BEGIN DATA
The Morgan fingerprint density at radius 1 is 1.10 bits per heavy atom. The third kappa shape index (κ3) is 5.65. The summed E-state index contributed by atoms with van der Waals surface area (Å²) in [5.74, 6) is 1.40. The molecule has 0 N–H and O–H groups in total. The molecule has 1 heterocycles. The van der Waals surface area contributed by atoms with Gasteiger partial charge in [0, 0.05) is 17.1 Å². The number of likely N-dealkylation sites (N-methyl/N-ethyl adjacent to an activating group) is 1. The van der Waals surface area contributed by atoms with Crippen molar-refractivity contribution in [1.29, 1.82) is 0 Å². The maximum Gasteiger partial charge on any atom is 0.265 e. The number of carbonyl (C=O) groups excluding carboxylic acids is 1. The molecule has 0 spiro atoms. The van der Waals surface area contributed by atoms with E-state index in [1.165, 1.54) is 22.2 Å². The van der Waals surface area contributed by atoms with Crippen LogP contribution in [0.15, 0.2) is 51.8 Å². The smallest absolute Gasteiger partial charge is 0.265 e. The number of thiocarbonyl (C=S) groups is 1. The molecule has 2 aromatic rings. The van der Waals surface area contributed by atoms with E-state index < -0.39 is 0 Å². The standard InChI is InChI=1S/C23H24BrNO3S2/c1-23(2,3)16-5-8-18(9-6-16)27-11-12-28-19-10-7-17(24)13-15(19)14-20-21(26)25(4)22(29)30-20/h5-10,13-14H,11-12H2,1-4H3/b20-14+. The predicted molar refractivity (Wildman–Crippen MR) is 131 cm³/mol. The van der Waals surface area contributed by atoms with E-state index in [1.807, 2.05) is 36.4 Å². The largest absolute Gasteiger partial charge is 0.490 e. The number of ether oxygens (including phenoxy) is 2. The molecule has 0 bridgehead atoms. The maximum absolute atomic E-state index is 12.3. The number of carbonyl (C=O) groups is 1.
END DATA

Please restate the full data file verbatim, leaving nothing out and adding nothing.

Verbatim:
The Morgan fingerprint density at radius 1 is 1.10 bits per heavy atom. The third kappa shape index (κ3) is 5.65. The summed E-state index contributed by atoms with van der Waals surface area (Å²) in [5.74, 6) is 1.40. The molecule has 0 N–H and O–H groups in total. The molecule has 1 heterocycles. The van der Waals surface area contributed by atoms with Gasteiger partial charge in [0, 0.05) is 17.1 Å². The number of likely N-dealkylation sites (N-methyl/N-ethyl adjacent to an activating group) is 1. The van der Waals surface area contributed by atoms with Crippen molar-refractivity contribution in [1.29, 1.82) is 0 Å². The maximum Gasteiger partial charge on any atom is 0.265 e. The number of carbonyl (C=O) groups excluding carboxylic acids is 1. The molecule has 0 spiro atoms. The van der Waals surface area contributed by atoms with E-state index in [1.165, 1.54) is 22.2 Å². The van der Waals surface area contributed by atoms with Crippen LogP contribution in [0.15, 0.2) is 51.8 Å². The smallest absolute Gasteiger partial charge is 0.265 e. The number of thiocarbonyl (C=S) groups is 1. The molecule has 2 aromatic rings. The van der Waals surface area contributed by atoms with E-state index < -0.39 is 0 Å². The standard InChI is InChI=1S/C23H24BrNO3S2/c1-23(2,3)16-5-8-18(9-6-16)27-11-12-28-19-10-7-17(24)13-15(19)14-20-21(26)25(4)22(29)30-20/h5-10,13-14H,11-12H2,1-4H3/b20-14+. The predicted molar refractivity (Wildman–Crippen MR) is 131 cm³/mol. The van der Waals surface area contributed by atoms with E-state index in [1.807, 2.05) is 36.4 Å². The largest absolute Gasteiger partial charge is 0.490 e. The number of ether oxygens (including phenoxy) is 2. The molecule has 0 bridgehead atoms. The maximum absolute atomic E-state index is 12.3. The number of carbonyl (C=O) groups is 1.